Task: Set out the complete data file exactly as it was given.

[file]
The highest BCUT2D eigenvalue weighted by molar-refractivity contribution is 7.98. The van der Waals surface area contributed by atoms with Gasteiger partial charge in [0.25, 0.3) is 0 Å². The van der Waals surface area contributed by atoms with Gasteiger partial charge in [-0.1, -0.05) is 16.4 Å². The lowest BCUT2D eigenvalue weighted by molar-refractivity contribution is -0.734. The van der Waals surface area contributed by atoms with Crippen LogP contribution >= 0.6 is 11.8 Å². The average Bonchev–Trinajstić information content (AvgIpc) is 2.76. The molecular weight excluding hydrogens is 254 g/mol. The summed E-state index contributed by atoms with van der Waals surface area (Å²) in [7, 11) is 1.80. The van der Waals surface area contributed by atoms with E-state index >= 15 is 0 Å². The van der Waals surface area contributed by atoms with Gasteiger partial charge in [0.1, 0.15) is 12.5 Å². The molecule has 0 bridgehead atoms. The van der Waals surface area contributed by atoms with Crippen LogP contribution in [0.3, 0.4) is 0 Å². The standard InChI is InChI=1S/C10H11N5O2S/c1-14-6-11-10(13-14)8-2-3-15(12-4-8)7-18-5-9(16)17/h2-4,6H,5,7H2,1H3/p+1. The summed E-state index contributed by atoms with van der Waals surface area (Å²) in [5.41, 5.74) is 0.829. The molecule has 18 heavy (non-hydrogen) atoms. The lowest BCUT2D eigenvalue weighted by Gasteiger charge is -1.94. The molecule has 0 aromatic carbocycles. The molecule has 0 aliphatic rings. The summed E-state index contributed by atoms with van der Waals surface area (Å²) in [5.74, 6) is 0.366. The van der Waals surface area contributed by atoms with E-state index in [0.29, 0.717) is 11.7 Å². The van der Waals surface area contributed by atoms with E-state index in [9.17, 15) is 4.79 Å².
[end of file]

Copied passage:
The highest BCUT2D eigenvalue weighted by molar-refractivity contribution is 7.98. The van der Waals surface area contributed by atoms with Gasteiger partial charge in [0.25, 0.3) is 0 Å². The van der Waals surface area contributed by atoms with Gasteiger partial charge in [-0.1, -0.05) is 16.4 Å². The lowest BCUT2D eigenvalue weighted by molar-refractivity contribution is -0.734. The van der Waals surface area contributed by atoms with Crippen LogP contribution >= 0.6 is 11.8 Å². The average Bonchev–Trinajstić information content (AvgIpc) is 2.76. The molecular weight excluding hydrogens is 254 g/mol. The summed E-state index contributed by atoms with van der Waals surface area (Å²) in [7, 11) is 1.80. The van der Waals surface area contributed by atoms with E-state index >= 15 is 0 Å². The van der Waals surface area contributed by atoms with Gasteiger partial charge in [0.1, 0.15) is 12.5 Å². The molecule has 0 bridgehead atoms. The van der Waals surface area contributed by atoms with Crippen LogP contribution in [0.3, 0.4) is 0 Å². The standard InChI is InChI=1S/C10H11N5O2S/c1-14-6-11-10(13-14)8-2-3-15(12-4-8)7-18-5-9(16)17/h2-4,6H,5,7H2,1H3/p+1. The summed E-state index contributed by atoms with van der Waals surface area (Å²) in [5.41, 5.74) is 0.829. The molecule has 18 heavy (non-hydrogen) atoms. The lowest BCUT2D eigenvalue weighted by Gasteiger charge is -1.94. The molecule has 0 aromatic carbocycles. The molecule has 0 aliphatic rings. The summed E-state index contributed by atoms with van der Waals surface area (Å²) in [5.74, 6) is 0.366. The van der Waals surface area contributed by atoms with E-state index in [0.29, 0.717) is 11.7 Å². The van der Waals surface area contributed by atoms with E-state index in [9.17, 15) is 4.79 Å².